book review: Theology after Wittgenstein

TheologyAfterWittgensteinIn his book entitled Theology After Wittgenstein, Fergus Kerr, O.P., presents a compelling interpretation of the later writings of twentieth-century philosopher Ludwig Wittgenstein. Kerr portrays Wittgenstein as a man who challenged the very way in which the Western mind understands the human person and meaning.

The book begins by examining the Western habit of adopting a “mentalist-individualist” view of the self (20) – that is, the habit of understanding the self as an independent, self-reflective, non-corporal intelligence that enjoys immediate access to meaning. This view of the self dichotomizes body and soul as well as person and community. Theologically speaking, then, the mentalist-individualist self is a “worldless ego” (23), a radically ineffable source of meaning that adopts the status of deity.

Taking Descartes as his starting point, Kerr highlights the presence of the “mentalist-individualist’” perspective in the writings of a number of modern theologians (including Karl Rahner). According to Kerr, the desire to define the self in terms of cognition and isolation stems from the spiritual desire to achieve an absolute and objective notion of reality through the transcendence of all that is in the world.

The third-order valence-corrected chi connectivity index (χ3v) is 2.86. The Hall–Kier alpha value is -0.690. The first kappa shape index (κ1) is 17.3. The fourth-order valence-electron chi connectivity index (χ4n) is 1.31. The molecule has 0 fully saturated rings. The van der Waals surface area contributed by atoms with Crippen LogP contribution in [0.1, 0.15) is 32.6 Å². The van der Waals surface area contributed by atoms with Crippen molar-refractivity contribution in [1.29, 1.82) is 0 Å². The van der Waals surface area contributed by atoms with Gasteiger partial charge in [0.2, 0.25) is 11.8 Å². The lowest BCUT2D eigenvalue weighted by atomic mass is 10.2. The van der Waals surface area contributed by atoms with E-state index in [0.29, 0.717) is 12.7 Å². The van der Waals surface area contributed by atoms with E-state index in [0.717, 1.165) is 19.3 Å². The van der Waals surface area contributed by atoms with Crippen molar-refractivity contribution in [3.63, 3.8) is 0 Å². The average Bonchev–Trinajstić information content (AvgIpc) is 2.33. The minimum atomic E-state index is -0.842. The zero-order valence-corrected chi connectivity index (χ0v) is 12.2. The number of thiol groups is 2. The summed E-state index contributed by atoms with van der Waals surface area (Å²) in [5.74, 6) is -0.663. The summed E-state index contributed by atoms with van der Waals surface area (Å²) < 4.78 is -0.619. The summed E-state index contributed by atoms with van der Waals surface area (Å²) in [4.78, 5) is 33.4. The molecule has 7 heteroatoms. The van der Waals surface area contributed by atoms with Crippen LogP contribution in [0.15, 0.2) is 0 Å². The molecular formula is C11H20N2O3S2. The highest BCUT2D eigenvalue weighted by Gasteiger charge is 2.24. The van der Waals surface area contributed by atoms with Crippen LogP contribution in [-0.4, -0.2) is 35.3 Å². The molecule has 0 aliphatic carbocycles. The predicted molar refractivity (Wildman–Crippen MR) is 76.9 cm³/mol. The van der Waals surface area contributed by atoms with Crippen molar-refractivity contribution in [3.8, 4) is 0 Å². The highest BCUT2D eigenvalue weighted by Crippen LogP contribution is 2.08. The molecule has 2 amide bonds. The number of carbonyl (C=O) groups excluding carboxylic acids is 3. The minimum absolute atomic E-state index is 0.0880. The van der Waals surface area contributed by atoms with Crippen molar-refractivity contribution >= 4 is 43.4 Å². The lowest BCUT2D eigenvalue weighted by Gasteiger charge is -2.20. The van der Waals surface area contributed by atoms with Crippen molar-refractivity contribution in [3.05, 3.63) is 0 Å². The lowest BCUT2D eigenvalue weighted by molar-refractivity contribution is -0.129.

Before proceeding to the second section of the book, Kerr spends a chapter providing a hermeneutic to be used in examining the later writings of Wittgenstein. Central to this hermeneutic is the definition of “forms of life”(Lebensformen) as the basic patterns of human interaction that fashion the basis for meaning in the world. For Wittgenstein, the self does not possess meaning, but experiences meaning through the “forms of life” – that is, through the context of interaction with a human community. Kerr calls this perspective the “non-metaphysical” view of the self (52).